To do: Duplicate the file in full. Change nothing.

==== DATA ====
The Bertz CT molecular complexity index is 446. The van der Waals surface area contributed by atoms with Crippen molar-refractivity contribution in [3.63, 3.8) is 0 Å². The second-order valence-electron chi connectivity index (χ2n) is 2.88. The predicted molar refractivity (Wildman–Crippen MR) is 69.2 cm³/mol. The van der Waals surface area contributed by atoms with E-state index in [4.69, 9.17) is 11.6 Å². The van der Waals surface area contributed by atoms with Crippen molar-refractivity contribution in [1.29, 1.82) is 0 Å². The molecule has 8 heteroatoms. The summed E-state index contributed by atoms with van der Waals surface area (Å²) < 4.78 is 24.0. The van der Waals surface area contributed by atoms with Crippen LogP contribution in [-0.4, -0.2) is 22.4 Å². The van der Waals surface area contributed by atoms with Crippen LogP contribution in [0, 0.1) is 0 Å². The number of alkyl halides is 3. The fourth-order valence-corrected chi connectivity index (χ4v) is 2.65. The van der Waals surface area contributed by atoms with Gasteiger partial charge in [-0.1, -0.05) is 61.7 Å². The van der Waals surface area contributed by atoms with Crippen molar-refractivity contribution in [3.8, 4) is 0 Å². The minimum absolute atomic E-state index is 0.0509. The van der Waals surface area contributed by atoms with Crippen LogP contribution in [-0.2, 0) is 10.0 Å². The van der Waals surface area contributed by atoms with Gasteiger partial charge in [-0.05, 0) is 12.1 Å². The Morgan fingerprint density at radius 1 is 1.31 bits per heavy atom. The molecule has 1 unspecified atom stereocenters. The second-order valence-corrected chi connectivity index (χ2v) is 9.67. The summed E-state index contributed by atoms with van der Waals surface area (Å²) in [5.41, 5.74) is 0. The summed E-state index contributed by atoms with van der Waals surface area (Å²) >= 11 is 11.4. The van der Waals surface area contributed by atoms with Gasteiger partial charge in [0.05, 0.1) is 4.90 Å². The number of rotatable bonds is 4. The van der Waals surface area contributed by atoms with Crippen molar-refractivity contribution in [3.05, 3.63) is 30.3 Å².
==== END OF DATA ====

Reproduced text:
The Bertz CT molecular complexity index is 446. The van der Waals surface area contributed by atoms with Crippen molar-refractivity contribution in [3.63, 3.8) is 0 Å². The second-order valence-electron chi connectivity index (χ2n) is 2.88. The predicted molar refractivity (Wildman–Crippen MR) is 69.2 cm³/mol. The van der Waals surface area contributed by atoms with E-state index in [4.69, 9.17) is 11.6 Å². The van der Waals surface area contributed by atoms with Crippen molar-refractivity contribution in [1.29, 1.82) is 0 Å². The molecule has 8 heteroatoms. The summed E-state index contributed by atoms with van der Waals surface area (Å²) < 4.78 is 24.0. The van der Waals surface area contributed by atoms with Crippen LogP contribution in [-0.4, -0.2) is 22.4 Å². The van der Waals surface area contributed by atoms with Crippen LogP contribution in [0, 0.1) is 0 Å². The number of alkyl halides is 3. The fourth-order valence-corrected chi connectivity index (χ4v) is 2.65. The van der Waals surface area contributed by atoms with Gasteiger partial charge in [-0.1, -0.05) is 61.7 Å². The van der Waals surface area contributed by atoms with Crippen molar-refractivity contribution in [3.8, 4) is 0 Å². The minimum absolute atomic E-state index is 0.0509. The van der Waals surface area contributed by atoms with Crippen LogP contribution in [-0.2, 0) is 10.0 Å². The van der Waals surface area contributed by atoms with Gasteiger partial charge in [-0.05, 0) is 12.1 Å². The Morgan fingerprint density at radius 1 is 1.31 bits per heavy atom. The molecule has 1 unspecified atom stereocenters. The second-order valence-corrected chi connectivity index (χ2v) is 9.67. The summed E-state index contributed by atoms with van der Waals surface area (Å²) in [5.41, 5.74) is 0. The summed E-state index contributed by atoms with van der Waals surface area (Å²) >= 11 is 11.4. The van der Waals surface area contributed by atoms with Gasteiger partial charge in [0.05, 0.1) is 4.90 Å². The number of rotatable bonds is 4. The van der Waals surface area contributed by atoms with Crippen molar-refractivity contribution in [3.05, 3.63) is 30.3 Å².